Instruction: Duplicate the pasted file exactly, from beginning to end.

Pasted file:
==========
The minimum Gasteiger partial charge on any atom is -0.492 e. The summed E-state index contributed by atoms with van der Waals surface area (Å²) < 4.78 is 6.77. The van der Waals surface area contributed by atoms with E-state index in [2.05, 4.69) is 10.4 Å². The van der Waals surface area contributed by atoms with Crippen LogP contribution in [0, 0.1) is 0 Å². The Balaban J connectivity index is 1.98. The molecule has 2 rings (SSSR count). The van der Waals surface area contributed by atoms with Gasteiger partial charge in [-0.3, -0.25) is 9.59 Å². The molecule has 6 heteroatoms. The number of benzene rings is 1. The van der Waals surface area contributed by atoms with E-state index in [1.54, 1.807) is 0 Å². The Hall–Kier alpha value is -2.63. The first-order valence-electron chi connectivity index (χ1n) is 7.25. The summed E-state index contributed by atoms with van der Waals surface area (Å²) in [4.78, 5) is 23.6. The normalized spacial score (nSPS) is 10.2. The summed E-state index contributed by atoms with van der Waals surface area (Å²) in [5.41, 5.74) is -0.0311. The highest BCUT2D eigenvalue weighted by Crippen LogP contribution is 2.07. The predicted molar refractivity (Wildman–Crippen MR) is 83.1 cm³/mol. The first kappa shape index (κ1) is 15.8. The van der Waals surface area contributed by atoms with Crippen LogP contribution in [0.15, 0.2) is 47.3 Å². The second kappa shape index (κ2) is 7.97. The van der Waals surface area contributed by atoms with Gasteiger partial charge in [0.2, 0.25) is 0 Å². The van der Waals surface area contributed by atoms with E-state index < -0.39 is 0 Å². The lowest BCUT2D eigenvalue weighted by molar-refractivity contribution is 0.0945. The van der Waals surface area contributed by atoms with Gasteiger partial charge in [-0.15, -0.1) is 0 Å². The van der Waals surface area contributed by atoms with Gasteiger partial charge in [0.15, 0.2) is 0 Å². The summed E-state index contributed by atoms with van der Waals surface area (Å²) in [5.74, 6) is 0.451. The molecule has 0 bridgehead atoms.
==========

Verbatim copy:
The minimum Gasteiger partial charge on any atom is -0.492 e. The summed E-state index contributed by atoms with van der Waals surface area (Å²) < 4.78 is 6.77. The van der Waals surface area contributed by atoms with E-state index in [2.05, 4.69) is 10.4 Å². The van der Waals surface area contributed by atoms with Crippen LogP contribution in [0, 0.1) is 0 Å². The Balaban J connectivity index is 1.98. The molecule has 2 rings (SSSR count). The van der Waals surface area contributed by atoms with Gasteiger partial charge in [-0.3, -0.25) is 9.59 Å². The molecule has 6 heteroatoms. The number of benzene rings is 1. The van der Waals surface area contributed by atoms with E-state index in [1.54, 1.807) is 0 Å². The Hall–Kier alpha value is -2.63. The first-order valence-electron chi connectivity index (χ1n) is 7.25. The summed E-state index contributed by atoms with van der Waals surface area (Å²) in [4.78, 5) is 23.6. The normalized spacial score (nSPS) is 10.2. The summed E-state index contributed by atoms with van der Waals surface area (Å²) in [5.41, 5.74) is -0.0311. The highest BCUT2D eigenvalue weighted by Crippen LogP contribution is 2.07. The predicted molar refractivity (Wildman–Crippen MR) is 83.1 cm³/mol. The first kappa shape index (κ1) is 15.8. The van der Waals surface area contributed by atoms with Crippen LogP contribution in [0.15, 0.2) is 47.3 Å². The second kappa shape index (κ2) is 7.97. The van der Waals surface area contributed by atoms with Gasteiger partial charge in [0.2, 0.25) is 0 Å². The van der Waals surface area contributed by atoms with E-state index < -0.39 is 0 Å². The lowest BCUT2D eigenvalue weighted by molar-refractivity contribution is 0.0945. The van der Waals surface area contributed by atoms with Gasteiger partial charge in [-0.15, -0.1) is 0 Å². The van der Waals surface area contributed by atoms with Gasteiger partial charge in [0.15, 0.2) is 0 Å². The summed E-state index contributed by atoms with van der Waals surface area (Å²) in [5.74, 6) is 0.451. The molecule has 0 bridgehead atoms.